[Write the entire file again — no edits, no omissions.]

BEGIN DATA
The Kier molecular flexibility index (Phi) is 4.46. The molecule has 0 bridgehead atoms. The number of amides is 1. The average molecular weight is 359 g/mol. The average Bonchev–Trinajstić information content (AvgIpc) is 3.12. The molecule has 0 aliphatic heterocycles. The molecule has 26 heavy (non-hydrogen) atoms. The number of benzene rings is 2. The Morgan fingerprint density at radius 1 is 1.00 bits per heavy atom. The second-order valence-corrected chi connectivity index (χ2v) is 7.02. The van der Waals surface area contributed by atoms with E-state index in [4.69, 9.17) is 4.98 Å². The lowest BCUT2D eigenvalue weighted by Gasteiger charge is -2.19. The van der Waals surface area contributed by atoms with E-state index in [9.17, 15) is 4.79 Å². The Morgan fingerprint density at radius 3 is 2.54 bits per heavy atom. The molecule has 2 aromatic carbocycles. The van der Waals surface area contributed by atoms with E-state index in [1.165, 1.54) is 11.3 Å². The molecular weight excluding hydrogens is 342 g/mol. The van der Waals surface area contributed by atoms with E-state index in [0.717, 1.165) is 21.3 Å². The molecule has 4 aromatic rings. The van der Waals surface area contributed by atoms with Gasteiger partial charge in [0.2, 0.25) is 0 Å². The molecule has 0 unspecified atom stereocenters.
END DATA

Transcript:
The Kier molecular flexibility index (Phi) is 4.46. The molecule has 0 bridgehead atoms. The number of amides is 1. The average molecular weight is 359 g/mol. The average Bonchev–Trinajstić information content (AvgIpc) is 3.12. The molecule has 0 aliphatic heterocycles. The molecule has 26 heavy (non-hydrogen) atoms. The number of benzene rings is 2. The Morgan fingerprint density at radius 1 is 1.00 bits per heavy atom. The second-order valence-corrected chi connectivity index (χ2v) is 7.02. The van der Waals surface area contributed by atoms with E-state index in [4.69, 9.17) is 4.98 Å². The lowest BCUT2D eigenvalue weighted by Gasteiger charge is -2.19. The van der Waals surface area contributed by atoms with E-state index in [9.17, 15) is 4.79 Å². The Morgan fingerprint density at radius 3 is 2.54 bits per heavy atom. The molecule has 2 aromatic carbocycles. The van der Waals surface area contributed by atoms with E-state index in [1.165, 1.54) is 11.3 Å². The molecular weight excluding hydrogens is 342 g/mol. The van der Waals surface area contributed by atoms with E-state index in [0.717, 1.165) is 21.3 Å². The molecule has 4 aromatic rings. The van der Waals surface area contributed by atoms with Gasteiger partial charge in [0.2, 0.25) is 0 Å². The molecule has 0 unspecified atom stereocenters.